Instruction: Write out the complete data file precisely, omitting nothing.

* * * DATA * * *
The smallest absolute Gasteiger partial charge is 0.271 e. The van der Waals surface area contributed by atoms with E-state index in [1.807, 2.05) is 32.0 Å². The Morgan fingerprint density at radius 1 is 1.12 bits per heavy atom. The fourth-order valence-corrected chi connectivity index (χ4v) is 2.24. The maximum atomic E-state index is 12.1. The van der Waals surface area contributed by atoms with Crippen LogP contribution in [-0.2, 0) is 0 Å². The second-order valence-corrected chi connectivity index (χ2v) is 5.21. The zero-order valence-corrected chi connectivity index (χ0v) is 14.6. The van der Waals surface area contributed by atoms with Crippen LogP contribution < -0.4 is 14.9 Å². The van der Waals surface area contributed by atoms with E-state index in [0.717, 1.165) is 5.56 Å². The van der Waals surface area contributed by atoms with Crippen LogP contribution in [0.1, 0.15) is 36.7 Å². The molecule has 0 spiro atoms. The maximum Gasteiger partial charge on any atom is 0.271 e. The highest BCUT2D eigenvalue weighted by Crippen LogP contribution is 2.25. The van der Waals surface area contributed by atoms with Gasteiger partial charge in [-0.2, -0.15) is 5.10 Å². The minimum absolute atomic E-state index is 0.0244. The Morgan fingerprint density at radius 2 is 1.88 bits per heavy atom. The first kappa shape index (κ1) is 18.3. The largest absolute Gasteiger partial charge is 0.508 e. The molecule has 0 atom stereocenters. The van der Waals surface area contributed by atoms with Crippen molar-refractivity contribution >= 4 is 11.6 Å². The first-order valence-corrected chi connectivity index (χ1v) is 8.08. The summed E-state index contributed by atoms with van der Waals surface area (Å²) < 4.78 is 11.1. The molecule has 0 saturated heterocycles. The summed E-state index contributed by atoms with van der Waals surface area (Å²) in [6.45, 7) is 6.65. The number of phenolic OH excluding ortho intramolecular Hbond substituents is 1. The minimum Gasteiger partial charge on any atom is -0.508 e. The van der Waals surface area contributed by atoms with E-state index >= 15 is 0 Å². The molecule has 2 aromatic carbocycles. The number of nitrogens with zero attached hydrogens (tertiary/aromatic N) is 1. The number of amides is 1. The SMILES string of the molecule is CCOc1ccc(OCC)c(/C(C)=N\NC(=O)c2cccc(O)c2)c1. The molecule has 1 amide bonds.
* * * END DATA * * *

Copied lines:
The smallest absolute Gasteiger partial charge is 0.271 e. The van der Waals surface area contributed by atoms with E-state index in [1.807, 2.05) is 32.0 Å². The Morgan fingerprint density at radius 1 is 1.12 bits per heavy atom. The fourth-order valence-corrected chi connectivity index (χ4v) is 2.24. The maximum atomic E-state index is 12.1. The van der Waals surface area contributed by atoms with Crippen LogP contribution in [-0.2, 0) is 0 Å². The second-order valence-corrected chi connectivity index (χ2v) is 5.21. The zero-order valence-corrected chi connectivity index (χ0v) is 14.6. The van der Waals surface area contributed by atoms with Crippen LogP contribution < -0.4 is 14.9 Å². The van der Waals surface area contributed by atoms with E-state index in [0.717, 1.165) is 5.56 Å². The van der Waals surface area contributed by atoms with Crippen LogP contribution in [0.1, 0.15) is 36.7 Å². The molecule has 0 spiro atoms. The maximum Gasteiger partial charge on any atom is 0.271 e. The highest BCUT2D eigenvalue weighted by Crippen LogP contribution is 2.25. The van der Waals surface area contributed by atoms with Gasteiger partial charge in [-0.2, -0.15) is 5.10 Å². The minimum absolute atomic E-state index is 0.0244. The Morgan fingerprint density at radius 2 is 1.88 bits per heavy atom. The first kappa shape index (κ1) is 18.3. The largest absolute Gasteiger partial charge is 0.508 e. The molecule has 0 atom stereocenters. The van der Waals surface area contributed by atoms with Crippen molar-refractivity contribution >= 4 is 11.6 Å². The first-order valence-corrected chi connectivity index (χ1v) is 8.08. The summed E-state index contributed by atoms with van der Waals surface area (Å²) < 4.78 is 11.1. The molecule has 0 saturated heterocycles. The summed E-state index contributed by atoms with van der Waals surface area (Å²) in [6.45, 7) is 6.65. The number of phenolic OH excluding ortho intramolecular Hbond substituents is 1. The minimum Gasteiger partial charge on any atom is -0.508 e. The van der Waals surface area contributed by atoms with E-state index >= 15 is 0 Å². The molecule has 2 aromatic carbocycles. The number of nitrogens with zero attached hydrogens (tertiary/aromatic N) is 1. The number of amides is 1. The SMILES string of the molecule is CCOc1ccc(OCC)c(/C(C)=N\NC(=O)c2cccc(O)c2)c1. The molecule has 1 amide bonds.